Male Monkeys Choose Toys for Boys
Ever since the feminist revolution, debate has raged about whether it's nature or nurture that determines the behavior of young boys versus girls. Are young boys born with an urge to wheel toy trucks across the floor and crash them into walls, while young girls come equipped with a preference to cuddle Raggedy Anns -- or does socialization create these differences? Now, a new study by the Yerkes National Primate Research Center in Atlanta, Georgia, may have the nurture (versus nature) advocates a bit rattled.
The study found that male monkeys, like their human counterparts, preferred "boy toys" like trucks and wheeled things over dolls, while the females gave equal time to trucks and dolls (Danica Patrick was just less likely, not impossible). The researchers, led by animal psychologist Kim Wallen, studied 11 male and 23 female rhesus monkeys -- most of them younger than four years old. They placed two toys near each other -- one a "masculine" type of toy such as a truck, and the other something cuddly, like a Winnie the Pooh doll. They then allowed the monkeys to choose their favorites and timed how long each monkey played with each toy.
Not only did the male monkeys spend more time playing with trucks, but in the little time they did spend playing with dolls, it was to bash them around, not hug them. (Come on guys, I think we may need some counseling here.) That may be of some comfort for all those progressive parents who report gifting their boys with a Barbie doll in an attempt to be non-sexist, only to find the doll decapitated ten minutes later.
Dr. Wallen asserts that the monkeys, unlike children, don't have social influences that might determine their toy preferences. "They are not subject to advertising. They are not subject to parental encouragement; they are not subject to peer chastisement," Wallen said. Interestingly, a previous study with vervet monkeys found similar results, with the boy monkeys choosing "action" toys.
The implication, of course, is that across species, the urge to nurture is a girl thing, while the Y chromosome imparts a preference for things that go zoom and bang. As upsetting as this inference might be to those who insist that we make girls into sissies and boys into Rambos by the different ways in which we treat them, the Rhesus evidence can't be monkeyed with.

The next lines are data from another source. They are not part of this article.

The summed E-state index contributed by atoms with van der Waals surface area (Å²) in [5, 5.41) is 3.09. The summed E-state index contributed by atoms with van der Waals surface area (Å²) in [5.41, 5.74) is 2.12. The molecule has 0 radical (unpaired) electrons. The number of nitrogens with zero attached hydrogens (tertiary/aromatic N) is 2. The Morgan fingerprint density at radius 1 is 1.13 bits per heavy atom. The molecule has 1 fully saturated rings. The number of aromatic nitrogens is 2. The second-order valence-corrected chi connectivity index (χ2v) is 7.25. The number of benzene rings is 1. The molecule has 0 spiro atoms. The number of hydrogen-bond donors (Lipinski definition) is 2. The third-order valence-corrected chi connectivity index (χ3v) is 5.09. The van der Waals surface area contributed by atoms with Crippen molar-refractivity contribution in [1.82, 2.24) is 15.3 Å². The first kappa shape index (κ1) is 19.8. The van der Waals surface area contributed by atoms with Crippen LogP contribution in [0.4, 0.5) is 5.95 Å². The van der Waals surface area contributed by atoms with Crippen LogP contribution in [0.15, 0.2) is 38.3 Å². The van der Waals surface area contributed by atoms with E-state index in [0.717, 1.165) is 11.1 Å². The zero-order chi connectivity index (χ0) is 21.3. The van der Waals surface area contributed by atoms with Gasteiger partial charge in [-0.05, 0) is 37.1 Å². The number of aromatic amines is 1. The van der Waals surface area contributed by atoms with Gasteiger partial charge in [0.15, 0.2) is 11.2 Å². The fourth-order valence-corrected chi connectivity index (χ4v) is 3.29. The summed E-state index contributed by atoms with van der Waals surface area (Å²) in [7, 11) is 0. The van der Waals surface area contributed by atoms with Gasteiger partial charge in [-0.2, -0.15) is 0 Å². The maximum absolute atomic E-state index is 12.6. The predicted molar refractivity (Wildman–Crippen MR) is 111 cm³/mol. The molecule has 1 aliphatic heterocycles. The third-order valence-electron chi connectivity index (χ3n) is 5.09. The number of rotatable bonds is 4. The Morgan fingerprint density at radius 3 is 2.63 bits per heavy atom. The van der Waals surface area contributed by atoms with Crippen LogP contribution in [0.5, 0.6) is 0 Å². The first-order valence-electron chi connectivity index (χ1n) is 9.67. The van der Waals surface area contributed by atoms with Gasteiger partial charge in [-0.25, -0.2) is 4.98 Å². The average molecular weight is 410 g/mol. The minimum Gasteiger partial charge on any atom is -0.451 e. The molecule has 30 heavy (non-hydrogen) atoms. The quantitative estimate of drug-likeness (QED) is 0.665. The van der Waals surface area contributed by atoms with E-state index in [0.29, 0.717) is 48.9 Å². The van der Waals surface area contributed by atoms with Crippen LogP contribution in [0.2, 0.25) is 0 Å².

The nurture advocates have said all along that because we steer girls to play with dolls and boys to play with macho toys, we create gender differentiation into adulthood -- differentiation that rules career choice, for instance. Whether this is a valid point is beyond my expertise, but it's sure interesting to note how men and women differ within a particular profession. For instance, within medicine, women account for 40 percent of all psychiatrists and pediatricians according to the Financial Mail Women's Forum, a UK publication, but only 7 percent of surgeons. And so the question is -- are women routed into specific medical specialties by a boy's club hierarchy, or do their inborn preferences steer the choice?
If the monkey study does indeed tell us something about inborn gender differences, then perhaps women choose psychiatry and pediatrics because both of these specialties require physicians to display nurturing behavior, to display care and concern. At the same time, cutting up the body, as in surgery, isn't exactly a nurturing activity. Following this line of argument, perhaps scalpels are boy toys, like guns and swords. Certainly, surgery requires practitioners to employ an arsenal of hands-on tools, and according to gender folklore, boys do like tools.
Obviously, we need a follow-up study in which we give monkeys a choice between an array of tools on the one hand, and crying patients on the other.